Alumni Stories: Tom Calver from Westcombe Dairy

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Alumni Stories: Tom Calver from Westcombe Dairy

​Tom Calver of Westcombe Dairy in Somerset did his professional diploma at Leiths before returning to his family’s farm and devoting himself to cheesemaking. His award-winning cheeses can now be found in fine food stores and Michelin star restaurants. Tom is a leading spokesperson for British artisan cheese and regenerative agriculture practices.

What brought you to Leiths?

“I was never really an academic. I persuaded my headmaster to let me do A Levels but after a year we concluded it probably wasn’t the best decision so my parents kind of asked me what the hell I was going to do with my life. Funnily enough, it was the time when Jamie Oliver had just launched the Naked Chef and literally they walked into the lounge when I was watching that and I said well, I’ll just do that. So at 17, I moved up with my sister in Brixton and enrolled at Leiths. My mum and dad were amazingly supportive.”

What persuaded you to move into cheesemaking?

“I got a job working for Barclays Capital in Canary Wharf where I ended up cooking for all the high-flying directors which was great. During that period my father – he’s very much the farmer – saw that we needed to add value to the milk so he had decided to get back into cheesemaking but was having a bit of a struggle to sell it. And I found that working for investment bankers was OK but wasn’t the most rewarding. I also decided that actually my heart was in Somerset and I wanted to give dad a hand.”

“I realised after three very long years the reason why it was such a struggle to sell it was because the cheese really wasn’t very good. So I found myself getting lured into the dairy more and more, so much so I took over all cheesemaking. We also had a lady who had a doctorate in biochemistry who came into the dairy as well so we focused on the science behind cheese making and it spiralled from there.”

How has your approach to cheesemaking changed since you started?

“At first, you can get really wrapped up in the idea of tradition but the more I’ve done it, I’ve realised that tradition can be not very helpful sometimes because it suggests that there’s only one way of doing something. Farming and food is always in evolution. We’re currently very much rooted in the regen movement. I think that it’s the future. If we can farm in a practice which works alongside nature rather than constantly trying to control or destroy it then that’s going to be positive. Our main focus is quality and expressing a flavour profile of a specific time and place.

I hark back to what I learned at Leiths which is you’re halfway there if you source the right ingredients. Looking at our main ingredient, the milk, I felt that we could farm in a better way which would give us more flavour in the milk.”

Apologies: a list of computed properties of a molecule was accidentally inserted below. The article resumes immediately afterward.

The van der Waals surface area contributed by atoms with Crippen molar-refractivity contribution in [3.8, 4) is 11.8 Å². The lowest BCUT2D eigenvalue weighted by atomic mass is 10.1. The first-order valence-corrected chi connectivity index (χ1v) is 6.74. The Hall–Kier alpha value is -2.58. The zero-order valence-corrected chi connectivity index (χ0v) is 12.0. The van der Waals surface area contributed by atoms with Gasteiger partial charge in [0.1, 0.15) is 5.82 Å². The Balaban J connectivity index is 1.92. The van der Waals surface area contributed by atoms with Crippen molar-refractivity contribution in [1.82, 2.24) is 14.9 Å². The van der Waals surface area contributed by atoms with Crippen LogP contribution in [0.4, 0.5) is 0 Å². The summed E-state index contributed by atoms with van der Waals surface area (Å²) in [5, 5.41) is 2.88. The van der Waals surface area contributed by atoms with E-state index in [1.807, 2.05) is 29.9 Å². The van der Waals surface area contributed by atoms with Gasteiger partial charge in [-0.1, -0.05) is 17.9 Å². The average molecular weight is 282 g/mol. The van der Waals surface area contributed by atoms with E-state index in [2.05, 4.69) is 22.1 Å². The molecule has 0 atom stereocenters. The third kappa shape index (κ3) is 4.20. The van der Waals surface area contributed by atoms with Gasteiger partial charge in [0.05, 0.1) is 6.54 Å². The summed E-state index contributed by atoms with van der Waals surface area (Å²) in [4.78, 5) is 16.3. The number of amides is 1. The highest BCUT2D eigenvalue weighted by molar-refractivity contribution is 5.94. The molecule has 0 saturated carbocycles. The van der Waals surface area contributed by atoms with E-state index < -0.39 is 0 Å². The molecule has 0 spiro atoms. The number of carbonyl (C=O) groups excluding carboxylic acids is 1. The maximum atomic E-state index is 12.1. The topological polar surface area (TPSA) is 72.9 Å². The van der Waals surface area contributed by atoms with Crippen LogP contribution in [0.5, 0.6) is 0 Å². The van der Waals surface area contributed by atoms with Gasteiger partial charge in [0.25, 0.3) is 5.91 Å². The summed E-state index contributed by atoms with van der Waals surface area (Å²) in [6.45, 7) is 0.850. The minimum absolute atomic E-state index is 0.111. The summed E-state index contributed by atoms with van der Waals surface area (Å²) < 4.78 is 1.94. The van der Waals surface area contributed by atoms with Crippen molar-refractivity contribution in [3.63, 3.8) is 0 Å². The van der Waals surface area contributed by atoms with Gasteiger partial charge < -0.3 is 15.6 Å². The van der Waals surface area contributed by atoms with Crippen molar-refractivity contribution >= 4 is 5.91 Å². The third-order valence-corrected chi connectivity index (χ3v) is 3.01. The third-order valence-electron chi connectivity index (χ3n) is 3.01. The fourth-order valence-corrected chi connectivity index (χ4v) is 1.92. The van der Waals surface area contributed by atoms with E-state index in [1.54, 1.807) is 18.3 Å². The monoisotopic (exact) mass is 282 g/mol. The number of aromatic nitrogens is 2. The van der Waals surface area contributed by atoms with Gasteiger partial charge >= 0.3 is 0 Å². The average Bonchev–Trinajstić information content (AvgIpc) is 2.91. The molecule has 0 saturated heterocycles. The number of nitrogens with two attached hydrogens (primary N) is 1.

How has your Leiths training helped you?

“My Leiths training has been massively valuable throughout my whole career. It provided me with discipline there that I certainly needed and also the ability to understand flavours. It set me on a path for having this, I feel, unique look at agriculture and farming which I think stems from my time there. Hopefully it’s turning a corner but where we’re at is most farmers don’t actually realise that they’re food producers creating nutritious delicious food that you really want to eat rather than a commodity.”

Which cheeses do you produce?

“The main cheese that we make is the cheddar [a cylindrical clothbound cheddar made of raw milk using traditional starter cultures], also a beautiful cheese called Duckett’s Caerphilly. I started making ricotta about 12 years ago; I’ve been really really pleased with that. We’ve also branched out into charcuterie. It feels like that’s the key to it all, rather than just being dairy farmers, having a diverse range of things you’re doing.”

You are one of the co-founders of Landrace bakery and restaurant in Bath. Can you tell us about your involvement there?

“We took on the shop next door to my wife’s hairdressing business in Bath in 2011 and sublet it to a café-restaurant. We decided we wanted a bit more control over who was in there. Andrew [Lowkes] , who I knew from Neal’s Yard Dairy and Pump Street Chocolate, came to us with this crazy idea of creating a bakery. It’s been really interesting to create more of these interconnected links with the various enterprises we’re involved with. We’re now growing four acres of a wheat variety called YQ and we’ve been growing heritage grains for the bakery. The next evolution of it is getting a mill so we can mill the flour on site to take to the bakery. Before the pandemic, Landrace was very much a bakery and café. When the world kind of woke up again we decided there was an opportunity to have a restaurant upstairs. I’m incredibly biassed but it’s perfect food, food you really want to eat and it’s very connected with what’s going on on the farm.”

Author: Hilary Armstrong


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